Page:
The wetlands of the fens have historically included:
Major areas for settlement were:
In general, of the three principal soil types found in the Fenland today, the mineral-based silt resulted from the energetic marine environment of the creeks, the clay was deposited in tidal mud-flats and salt-marsh, while the peat grew in the fen and bog. The peat produces black soils, which are directly comparable to the American muck soils. A roddon, the dried raised bed of a watercourse, is more suitable for building than the less stable peat.
Since the 19th century, all of the acid peat in the Fens has disappeared; drying and wastage of peats has greatly reduced the depth of the alkaline peat soils and reduced the overall elevation of large areas of the peat fens.
There is evidence of human settlement near the Fens from the Mesolithic on. The evidence suggests that Mesolithic settlement in Cambridgeshire was particularly along the fen edges and on the low islands within the fens, to take advantage of the hunting and fishing opportunities of the wetlands.
The Romans constructed the Fen Causeway, a road across the Fens to link what later became East Anglia with what later became central England; it runs between Denver and Peterborough. They also linked Cambridge and Ely, but generally their road system avoided the Fens except for minor roads designed for exporting the products of the region, especially salt, beef and leather. Sheep were probably raised on the higher ground of the Townlands and fen islands, then as in the early nineteenth century. The Roman period also possibly saw some drainage efforts, including the Car Dyke along the western edge of the Fenland between Peterborough and Lincolnshire, but most canals were constructed for transportation.
How far seaward the Roman settlement extended is unclear owing to the deposits laid down above them during later floods.
The early post-Roman settlements were made on the Townlands. It is clear that there was some prosperity there, particularly where rivers permitted access to the upland beyond the fen. Such places were Wisbech, Spalding, Swineshead and Boston. All the Townlands parishes were laid out as elongated strips, to provide access to the products of fen, marsh and sea. On the fen edge, parishes are similarly elongated to provide access to both upland and fen. The townships are therefore often nearer to each other than they are to the distant farms in their own parishes.
After the end of Roman Britain, there is a break in written records. It is thought some of the Iceni may have moved west into the Fens to avoid the Angles, who were migrating across the North Sea from Angeln (modern Schleswig) and settling what would become East Anglia. Surrounded by water and marshes, the Fens provided a safe area that was easily defended and not particularly desirable to invading Anglo-Saxons.
Some believe that the names of West Walton, Walsoken and Walpole hint at the native British population, the Wal- coming from the Old English walh, meaning "foreigner". However, the villages are in close proximity to the old Roman sea wall, so the wal- element is more probably from wal or weal, meaning "wall". Walton is generally believed to mean "wall-town", Walsoken to mean "the district under particular jurisdiction by the wall" and Walpole to mean simply "wall-pole" (Old English wal and pal) or perhaps "well pool" (Old English welle and pol).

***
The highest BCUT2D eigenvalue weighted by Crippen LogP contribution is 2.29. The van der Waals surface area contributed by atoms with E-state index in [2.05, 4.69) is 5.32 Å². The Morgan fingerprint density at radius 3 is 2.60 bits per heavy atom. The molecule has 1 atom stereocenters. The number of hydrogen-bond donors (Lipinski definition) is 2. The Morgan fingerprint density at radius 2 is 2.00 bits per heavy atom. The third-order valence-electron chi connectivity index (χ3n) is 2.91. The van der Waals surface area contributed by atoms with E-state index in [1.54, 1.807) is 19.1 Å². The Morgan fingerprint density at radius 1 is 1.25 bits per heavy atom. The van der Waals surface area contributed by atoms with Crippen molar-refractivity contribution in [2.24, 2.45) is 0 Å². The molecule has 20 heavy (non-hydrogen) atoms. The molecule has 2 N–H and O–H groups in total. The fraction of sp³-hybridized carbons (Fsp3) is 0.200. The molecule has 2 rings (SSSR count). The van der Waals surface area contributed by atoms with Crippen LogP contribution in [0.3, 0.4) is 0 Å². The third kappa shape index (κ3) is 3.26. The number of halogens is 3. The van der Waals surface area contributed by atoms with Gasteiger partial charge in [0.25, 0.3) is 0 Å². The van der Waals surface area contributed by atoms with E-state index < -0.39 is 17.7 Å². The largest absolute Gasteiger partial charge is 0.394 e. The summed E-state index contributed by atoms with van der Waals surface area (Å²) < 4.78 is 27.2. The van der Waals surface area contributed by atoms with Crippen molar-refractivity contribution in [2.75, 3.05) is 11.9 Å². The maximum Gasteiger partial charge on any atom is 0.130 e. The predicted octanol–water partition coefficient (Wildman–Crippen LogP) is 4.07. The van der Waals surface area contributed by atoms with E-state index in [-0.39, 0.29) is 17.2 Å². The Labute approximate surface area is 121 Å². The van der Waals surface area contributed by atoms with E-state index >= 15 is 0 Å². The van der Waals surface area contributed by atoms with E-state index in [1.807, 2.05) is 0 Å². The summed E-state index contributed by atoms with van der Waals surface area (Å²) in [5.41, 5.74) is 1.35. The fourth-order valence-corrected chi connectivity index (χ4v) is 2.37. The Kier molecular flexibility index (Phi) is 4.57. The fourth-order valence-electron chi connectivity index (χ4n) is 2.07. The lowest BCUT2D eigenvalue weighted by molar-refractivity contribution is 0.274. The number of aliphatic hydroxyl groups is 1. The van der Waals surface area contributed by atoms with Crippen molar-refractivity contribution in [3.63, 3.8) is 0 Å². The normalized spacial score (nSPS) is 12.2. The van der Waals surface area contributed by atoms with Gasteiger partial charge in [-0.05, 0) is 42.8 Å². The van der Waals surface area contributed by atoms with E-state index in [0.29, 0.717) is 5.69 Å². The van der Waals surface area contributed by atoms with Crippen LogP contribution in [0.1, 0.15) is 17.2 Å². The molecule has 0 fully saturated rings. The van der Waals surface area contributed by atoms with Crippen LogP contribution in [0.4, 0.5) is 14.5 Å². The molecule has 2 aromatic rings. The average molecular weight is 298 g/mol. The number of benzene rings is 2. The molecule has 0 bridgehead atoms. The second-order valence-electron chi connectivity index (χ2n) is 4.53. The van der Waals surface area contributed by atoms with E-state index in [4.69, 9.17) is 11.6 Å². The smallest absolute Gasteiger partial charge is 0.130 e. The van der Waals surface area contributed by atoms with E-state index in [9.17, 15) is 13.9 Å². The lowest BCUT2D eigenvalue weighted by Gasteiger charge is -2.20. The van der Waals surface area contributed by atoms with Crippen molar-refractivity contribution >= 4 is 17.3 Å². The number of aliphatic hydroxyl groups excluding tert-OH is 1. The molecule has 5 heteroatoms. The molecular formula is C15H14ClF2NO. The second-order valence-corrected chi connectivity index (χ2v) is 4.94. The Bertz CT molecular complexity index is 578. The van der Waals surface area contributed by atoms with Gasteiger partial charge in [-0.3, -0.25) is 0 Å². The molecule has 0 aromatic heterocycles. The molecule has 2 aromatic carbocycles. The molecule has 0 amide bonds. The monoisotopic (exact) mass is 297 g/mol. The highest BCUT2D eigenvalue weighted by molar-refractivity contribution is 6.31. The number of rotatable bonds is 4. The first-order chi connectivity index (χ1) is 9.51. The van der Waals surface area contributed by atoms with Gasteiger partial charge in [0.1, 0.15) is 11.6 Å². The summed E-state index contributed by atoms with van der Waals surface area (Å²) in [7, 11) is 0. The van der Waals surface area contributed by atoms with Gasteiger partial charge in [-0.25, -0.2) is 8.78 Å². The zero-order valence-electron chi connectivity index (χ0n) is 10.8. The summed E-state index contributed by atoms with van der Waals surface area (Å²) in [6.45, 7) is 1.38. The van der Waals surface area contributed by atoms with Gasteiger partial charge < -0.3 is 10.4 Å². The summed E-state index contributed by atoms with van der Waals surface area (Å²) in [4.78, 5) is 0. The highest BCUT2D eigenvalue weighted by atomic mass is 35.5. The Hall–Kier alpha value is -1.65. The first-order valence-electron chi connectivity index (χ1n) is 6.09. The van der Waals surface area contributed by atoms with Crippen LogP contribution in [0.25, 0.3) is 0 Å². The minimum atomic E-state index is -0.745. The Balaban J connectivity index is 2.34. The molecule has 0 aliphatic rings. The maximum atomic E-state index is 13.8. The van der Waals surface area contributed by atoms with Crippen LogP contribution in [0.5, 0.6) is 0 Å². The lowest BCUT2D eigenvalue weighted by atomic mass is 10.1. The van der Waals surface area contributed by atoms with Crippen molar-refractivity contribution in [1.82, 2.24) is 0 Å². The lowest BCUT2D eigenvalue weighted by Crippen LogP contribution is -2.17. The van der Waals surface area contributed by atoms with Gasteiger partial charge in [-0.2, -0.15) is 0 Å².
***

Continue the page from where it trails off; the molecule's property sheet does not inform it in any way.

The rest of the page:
When written records resume in Anglo-Saxon England, the names of a number of peoples of the Fens are recorded in the Tribal Hidage and Christian histories. They include North Gyrwe (Peterborough and Crowland), South Gyrwe (Ely), the Spalda (Spalding), and Bilmingas (part of south Lincolnshire).
In the early Christian period of Anglo-Saxon England, a number of Christians sought the isolation that could be found in the wilderness that the Fens had become. These saints, often with close royal links, include Guthlac, Etheldreda, Pega, and Wendreda. Hermitages on the islands became centres of communities which later became monasteries with massive estates. In the Life of Saint Guthlac – a biography of the East Anglian hermit who lived in the Fens during the early 8th century – it is stated that Saint Guthlac was attacked on several occasions by people he believed were Britons living in the Fens at that time. However, Bertram Colgrave, in the introduction to one edition, doubts it because of the lack of evidence of British survival in the region and the fact that British place names in the area are "very few".
Monastic life was disrupted by Danish raids and settlement, but was revived in the mid-10th century monastic revival. In the 11th century the whole area was incorporated into a united Anglo-Saxon England. It remained a place of refuge and intrigue. It was here that Alfred Aetheling was brought to be murdered and here where Hereward the Wake based his insurgency against Norman England.
Fenland monastic houses include the so-called Fen Five (Ely Cathedral Priory, Thorney Abbey, Croyland Abbey, Ramsey Abbey and Peterborough Abbey) as well as Spalding Priory. As major landowners, the monasteries played a significant part in the early efforts at drainage of the Fens.
During most of the twelfth century and the early thirteenth century, the south Lincolnshire fens were afforested. The area was enclosed by a line from Spalding, along the River Welland to Market Deeping, then along the Car Dyke to Dowsby and across the fens to the Welland. It was deforested in the early thirteenth century. There is little agreement as to the exact dates of the establishment and demise of the forest, but it seems likely that the deforestation was connected with the Magna Carta or one of its early thirteenth century restatements, though it may have been as late as 1240. The forest would have affected the economies of the townships around it and it appears that the present Bourne Eau was constructed at the time of the deforestation, as the town seems to have joined in the general prosperity by about 1280.